People seem to like Twine games, but I’ve noticed some frustration with how some creators approach choice. I approach my games as interactive short stories, but some folks expect Bioware choices. There’s room for every kind of approach, so long as you establish what the player’s expectations should be early in the game.
Beneath Floes artist, Patrick Bonaduce, has some really evocative watercolor-esque images that go along with the story. Did you choose the style to fit the story or was that simply the painting style you had to work with?
I worked with Patrick Bonaduce before on The Domovoi, and there I gave him a lot of direction, but with Beneath Floes it was more of a mutual collaboration. The game originally was only supposed to have one illustration — the title screen — but Patrick produced 68 illustrations in one month. It was unbelievable. I can’t speak much about his creative processes, because they were his choices.
At several points in the game you make reference to the tradition of oral storytelling and the interplay between storyteller and audience. Was that the purpose between the detail altering hypertexts? A method to evoke that particular theme?
I think that’s a great interpretation of that mechanic. The moments in the game about how the protagonist’s mother modified traditional stories to entertain them more … it’s certainly drawing a connection between how people incorporate aspects of aggressive outsider cultures to survive and how people change stories to fit the context of their lives.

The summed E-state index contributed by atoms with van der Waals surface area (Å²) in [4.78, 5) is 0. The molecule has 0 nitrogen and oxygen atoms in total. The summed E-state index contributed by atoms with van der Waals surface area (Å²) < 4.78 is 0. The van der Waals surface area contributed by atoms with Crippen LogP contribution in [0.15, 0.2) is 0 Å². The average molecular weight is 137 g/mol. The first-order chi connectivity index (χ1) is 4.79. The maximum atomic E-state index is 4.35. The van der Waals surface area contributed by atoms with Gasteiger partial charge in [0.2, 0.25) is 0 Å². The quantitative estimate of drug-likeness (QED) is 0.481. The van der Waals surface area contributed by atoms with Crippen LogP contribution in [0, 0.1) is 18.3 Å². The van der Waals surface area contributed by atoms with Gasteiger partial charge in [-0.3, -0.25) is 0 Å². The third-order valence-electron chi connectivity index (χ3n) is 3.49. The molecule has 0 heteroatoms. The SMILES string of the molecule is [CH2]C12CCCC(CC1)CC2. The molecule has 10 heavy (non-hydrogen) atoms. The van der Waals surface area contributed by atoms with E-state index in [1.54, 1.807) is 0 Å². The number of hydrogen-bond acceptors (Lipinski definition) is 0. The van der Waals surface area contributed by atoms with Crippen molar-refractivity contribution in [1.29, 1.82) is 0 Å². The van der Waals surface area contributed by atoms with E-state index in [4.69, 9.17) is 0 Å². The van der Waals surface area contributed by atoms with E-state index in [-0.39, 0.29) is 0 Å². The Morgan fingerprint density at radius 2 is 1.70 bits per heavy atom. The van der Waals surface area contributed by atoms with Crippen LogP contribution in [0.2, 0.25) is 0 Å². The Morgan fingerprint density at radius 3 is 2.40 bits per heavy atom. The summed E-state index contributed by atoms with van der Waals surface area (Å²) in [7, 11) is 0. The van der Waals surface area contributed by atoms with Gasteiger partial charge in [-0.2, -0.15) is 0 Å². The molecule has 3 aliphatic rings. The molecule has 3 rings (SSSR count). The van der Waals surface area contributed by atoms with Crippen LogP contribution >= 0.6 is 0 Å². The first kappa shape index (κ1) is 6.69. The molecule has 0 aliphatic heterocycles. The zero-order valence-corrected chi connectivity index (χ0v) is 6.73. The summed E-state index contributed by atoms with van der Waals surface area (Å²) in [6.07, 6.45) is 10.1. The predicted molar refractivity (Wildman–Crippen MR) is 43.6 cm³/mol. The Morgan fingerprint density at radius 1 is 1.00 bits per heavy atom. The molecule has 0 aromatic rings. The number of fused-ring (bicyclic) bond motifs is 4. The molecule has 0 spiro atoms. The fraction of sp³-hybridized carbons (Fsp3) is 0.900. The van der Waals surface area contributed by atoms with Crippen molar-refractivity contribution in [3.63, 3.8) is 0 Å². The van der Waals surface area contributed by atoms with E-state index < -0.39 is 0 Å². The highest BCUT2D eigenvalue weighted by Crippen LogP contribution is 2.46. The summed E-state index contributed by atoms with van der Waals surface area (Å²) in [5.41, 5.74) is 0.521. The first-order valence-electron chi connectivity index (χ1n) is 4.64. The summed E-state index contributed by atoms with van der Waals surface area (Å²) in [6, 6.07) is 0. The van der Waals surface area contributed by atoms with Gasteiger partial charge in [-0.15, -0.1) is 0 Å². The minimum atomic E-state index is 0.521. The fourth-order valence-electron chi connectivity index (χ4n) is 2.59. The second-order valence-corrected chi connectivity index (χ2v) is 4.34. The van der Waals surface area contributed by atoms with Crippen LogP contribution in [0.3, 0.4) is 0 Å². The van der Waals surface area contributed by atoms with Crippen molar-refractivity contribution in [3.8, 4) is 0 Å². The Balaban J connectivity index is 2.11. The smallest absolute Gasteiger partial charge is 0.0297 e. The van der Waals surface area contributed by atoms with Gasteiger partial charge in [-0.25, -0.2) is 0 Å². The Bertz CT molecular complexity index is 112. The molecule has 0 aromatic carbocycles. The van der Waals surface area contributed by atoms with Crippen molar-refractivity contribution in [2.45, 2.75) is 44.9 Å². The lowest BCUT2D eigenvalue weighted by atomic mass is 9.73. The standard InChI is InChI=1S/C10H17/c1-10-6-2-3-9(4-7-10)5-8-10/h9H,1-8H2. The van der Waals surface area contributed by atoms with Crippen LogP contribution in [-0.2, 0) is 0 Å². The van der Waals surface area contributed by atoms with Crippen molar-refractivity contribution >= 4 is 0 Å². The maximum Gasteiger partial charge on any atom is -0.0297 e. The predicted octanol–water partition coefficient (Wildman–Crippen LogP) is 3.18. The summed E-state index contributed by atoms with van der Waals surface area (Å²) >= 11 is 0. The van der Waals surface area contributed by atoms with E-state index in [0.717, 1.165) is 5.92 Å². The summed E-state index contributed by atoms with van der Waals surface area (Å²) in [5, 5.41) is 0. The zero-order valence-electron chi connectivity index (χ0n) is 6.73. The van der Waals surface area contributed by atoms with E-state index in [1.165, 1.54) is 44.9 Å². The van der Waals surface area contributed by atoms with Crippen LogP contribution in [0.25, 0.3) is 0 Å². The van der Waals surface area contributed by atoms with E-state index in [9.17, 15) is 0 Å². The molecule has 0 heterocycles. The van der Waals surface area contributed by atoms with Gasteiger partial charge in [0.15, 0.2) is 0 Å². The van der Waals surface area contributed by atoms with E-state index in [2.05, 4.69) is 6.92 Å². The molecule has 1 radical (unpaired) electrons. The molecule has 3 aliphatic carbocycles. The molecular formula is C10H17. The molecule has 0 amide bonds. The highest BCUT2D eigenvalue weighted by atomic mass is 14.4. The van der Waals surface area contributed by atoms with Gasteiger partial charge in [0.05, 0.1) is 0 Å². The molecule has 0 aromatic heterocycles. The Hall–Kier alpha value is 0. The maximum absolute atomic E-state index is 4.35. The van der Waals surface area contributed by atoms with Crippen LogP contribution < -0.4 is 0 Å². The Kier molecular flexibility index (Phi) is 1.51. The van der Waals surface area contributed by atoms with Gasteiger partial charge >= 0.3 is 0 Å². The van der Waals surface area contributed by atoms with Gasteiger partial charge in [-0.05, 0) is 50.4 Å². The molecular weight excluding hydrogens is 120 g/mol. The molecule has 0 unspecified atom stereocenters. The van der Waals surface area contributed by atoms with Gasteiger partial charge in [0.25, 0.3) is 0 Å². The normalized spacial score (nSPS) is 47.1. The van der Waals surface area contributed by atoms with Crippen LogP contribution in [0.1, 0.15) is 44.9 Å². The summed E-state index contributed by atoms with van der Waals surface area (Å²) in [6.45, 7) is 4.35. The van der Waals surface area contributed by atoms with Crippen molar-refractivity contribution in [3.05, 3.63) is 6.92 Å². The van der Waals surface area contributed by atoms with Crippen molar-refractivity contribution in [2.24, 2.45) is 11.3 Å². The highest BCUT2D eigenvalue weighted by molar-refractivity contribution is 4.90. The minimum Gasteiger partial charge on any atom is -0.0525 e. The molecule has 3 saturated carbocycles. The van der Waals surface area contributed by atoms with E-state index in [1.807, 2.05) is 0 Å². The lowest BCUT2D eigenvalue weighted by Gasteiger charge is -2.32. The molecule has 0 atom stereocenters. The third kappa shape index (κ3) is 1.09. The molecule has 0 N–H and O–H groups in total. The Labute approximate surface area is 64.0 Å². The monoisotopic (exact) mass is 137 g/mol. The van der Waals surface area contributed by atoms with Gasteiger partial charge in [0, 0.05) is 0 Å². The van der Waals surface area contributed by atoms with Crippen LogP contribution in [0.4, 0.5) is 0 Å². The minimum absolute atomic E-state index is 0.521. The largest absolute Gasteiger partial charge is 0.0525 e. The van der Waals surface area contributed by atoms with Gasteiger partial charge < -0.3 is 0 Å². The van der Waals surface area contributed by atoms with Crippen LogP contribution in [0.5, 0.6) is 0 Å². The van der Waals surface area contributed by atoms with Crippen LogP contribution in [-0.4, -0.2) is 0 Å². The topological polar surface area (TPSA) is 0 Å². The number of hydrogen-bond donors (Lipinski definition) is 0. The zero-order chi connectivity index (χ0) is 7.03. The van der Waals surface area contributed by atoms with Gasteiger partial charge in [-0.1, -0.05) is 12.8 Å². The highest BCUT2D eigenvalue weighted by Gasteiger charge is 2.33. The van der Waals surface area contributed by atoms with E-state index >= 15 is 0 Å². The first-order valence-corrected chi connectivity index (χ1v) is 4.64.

What the was the thinking behind the conversational tone of the writing? For instance, you interrupt the narrative to tell a joke about a pigeon.
The narrator is a character as much as the people in her story. Since the game is about storytelling, it’s a useful frame to continually remind the reader to view the narrator’s story as a work of fiction told in a specific moment. In such a short work, it’s useful for tone management, too. Beneath Floes is 3,000 words but switches between dark humor and horror sometimes within the same paragraph. Like the penguin joke, the narrator teasing you about their storytelling decisions draws attention to them and establishes player expectations.
Currently, do you have any plans or ideas as to what your next game is going to be? Will it be interactive fiction? Or will you be looking at other mediums?
My next game will be a Phoenix Wright-style adventure set in the Ozarks. It’ll be more ambitious — I can’t stop playing 80 Days, so right now the design document is derivative. Pinnguaq is making a horror game about a qalupalik, so I encourage you to check that out!